CSULB’s ROTC cadets train hard at Camp Pendleton
Stephanie Rivera, Staff Writer
November 4, 2010
Filed under News
CAMP PENDLETON, Calif. — Jennifer Do and her group had been hiking for almost five hours since noon. Heavy rain from days before left the ground muddy, making each step hard to take.
Blisters began to form on Do’s feet because of the many hours walking in uncomfortable boots.
“Towards the end, I couldn’t walk,” she said.
Do and her colleagues are ROTC cadets from Cal State Long Beach and surrounding universities, who engaged in a weekend of field training exercises Oct. 21-23. More than 100 cadets and cadres (military instructors) participated in the exercises at Camp Pendleton, a Marine base near San Diego.
These cadets and cadres — from CSULB, CSU Dominguez Hills, UC Irvine and University of Southern California — make up the USC battalion.
Fourth-year cadets (MS4s) arranged these exercises to learn how to organize events and work together. They evaluated third-year cadets (MS3s) and prepared them for a summer training program.
First- and second-year cadets — MS1s and MS2s, respectively — also came along for the experience.
“For us as cadre, we’re in the background in a lot of ways,” said Lt. Col. Robert Kirkland, USC professor of military science and commander of the battalion.
“We advise behind the scenes … let the MS4s do all of the activities.”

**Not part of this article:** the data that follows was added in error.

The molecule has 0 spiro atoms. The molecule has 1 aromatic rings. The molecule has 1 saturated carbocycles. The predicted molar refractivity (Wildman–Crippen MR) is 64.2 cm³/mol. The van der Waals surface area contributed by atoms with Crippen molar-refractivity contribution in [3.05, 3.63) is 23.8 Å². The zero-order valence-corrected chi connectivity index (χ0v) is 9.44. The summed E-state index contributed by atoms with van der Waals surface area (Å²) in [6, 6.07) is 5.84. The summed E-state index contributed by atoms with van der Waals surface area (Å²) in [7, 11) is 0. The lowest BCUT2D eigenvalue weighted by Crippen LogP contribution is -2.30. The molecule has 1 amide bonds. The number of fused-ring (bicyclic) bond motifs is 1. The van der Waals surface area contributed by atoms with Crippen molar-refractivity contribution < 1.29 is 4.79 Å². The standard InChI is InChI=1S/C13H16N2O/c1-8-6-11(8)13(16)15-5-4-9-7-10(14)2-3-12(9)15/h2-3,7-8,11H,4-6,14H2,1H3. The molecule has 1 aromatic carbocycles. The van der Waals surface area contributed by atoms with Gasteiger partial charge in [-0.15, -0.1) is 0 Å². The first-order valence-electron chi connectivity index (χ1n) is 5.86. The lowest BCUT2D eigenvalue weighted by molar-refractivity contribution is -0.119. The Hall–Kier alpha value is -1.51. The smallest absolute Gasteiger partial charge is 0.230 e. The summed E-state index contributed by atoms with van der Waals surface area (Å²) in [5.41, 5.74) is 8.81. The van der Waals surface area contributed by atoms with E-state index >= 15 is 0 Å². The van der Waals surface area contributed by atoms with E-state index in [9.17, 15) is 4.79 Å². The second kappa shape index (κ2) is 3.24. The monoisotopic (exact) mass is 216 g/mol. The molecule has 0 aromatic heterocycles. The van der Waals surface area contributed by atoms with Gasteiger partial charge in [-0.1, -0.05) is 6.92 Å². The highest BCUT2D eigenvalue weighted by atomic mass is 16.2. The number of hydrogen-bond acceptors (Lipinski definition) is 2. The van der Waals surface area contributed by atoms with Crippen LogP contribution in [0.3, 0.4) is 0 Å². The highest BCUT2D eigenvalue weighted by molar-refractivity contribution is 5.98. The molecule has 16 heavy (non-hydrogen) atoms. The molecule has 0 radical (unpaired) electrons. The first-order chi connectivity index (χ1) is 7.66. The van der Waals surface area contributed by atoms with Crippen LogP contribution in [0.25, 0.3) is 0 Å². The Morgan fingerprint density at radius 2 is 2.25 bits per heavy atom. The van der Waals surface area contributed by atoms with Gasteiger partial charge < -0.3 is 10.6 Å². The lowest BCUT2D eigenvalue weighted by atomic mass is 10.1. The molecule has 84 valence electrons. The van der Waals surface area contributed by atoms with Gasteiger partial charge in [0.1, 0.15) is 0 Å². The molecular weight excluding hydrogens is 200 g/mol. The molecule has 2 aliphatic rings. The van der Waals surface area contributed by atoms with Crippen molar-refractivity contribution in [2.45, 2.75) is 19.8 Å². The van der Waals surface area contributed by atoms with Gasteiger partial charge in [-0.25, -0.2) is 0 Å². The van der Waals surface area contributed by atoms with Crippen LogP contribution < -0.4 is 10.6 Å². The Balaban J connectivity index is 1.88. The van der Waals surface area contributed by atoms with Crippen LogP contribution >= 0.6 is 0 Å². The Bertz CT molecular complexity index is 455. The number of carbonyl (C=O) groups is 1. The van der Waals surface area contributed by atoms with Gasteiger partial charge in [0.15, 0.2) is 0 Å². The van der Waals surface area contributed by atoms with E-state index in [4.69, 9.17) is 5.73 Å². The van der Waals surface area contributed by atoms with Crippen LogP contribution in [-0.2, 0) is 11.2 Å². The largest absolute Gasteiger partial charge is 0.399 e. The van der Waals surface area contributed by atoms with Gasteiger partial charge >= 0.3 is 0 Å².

Day 1: Hiking at Camp Pendleton, in the dark
Around 35 ROTC cadets from CSULB and UCI met up on campus Friday at around 3:30 a.m. Most seemed awake while they waited for the bus to pick them up.
They joked around with each other, made last minute stops to the bathroom and double-checked their belongings.
Elliott Dill, a tall and slender CSULB student and MS3, started his rotation as company commander. He paced back and forth between cadets, trying to get the situation organized while making sure he went through all the necessary commanding steps. Meanwhile, MS4s were in the background eyeing his every move to make sure he was on track.
Once the bus arrived, Dill verified the number of cadets present and advised them on what to watch out for, such as poison oak. He also explained the plan for the day.
Once everyone was accounted for, the bus took off for Camp Pendleton and, despite a bit of rain, arrived in less than two hours.
At the barracks, cadets met up with those from USC and CSU Dominguez Hills, who arrived a bit earlier. They rushed into formation so the MS4s and military instructors could make sure everyone was present.
After cadets ate their breakfast, they were taken to a designated field where MS1, 2 and 3 cadets would perform their first task of the weekend, day field navigation.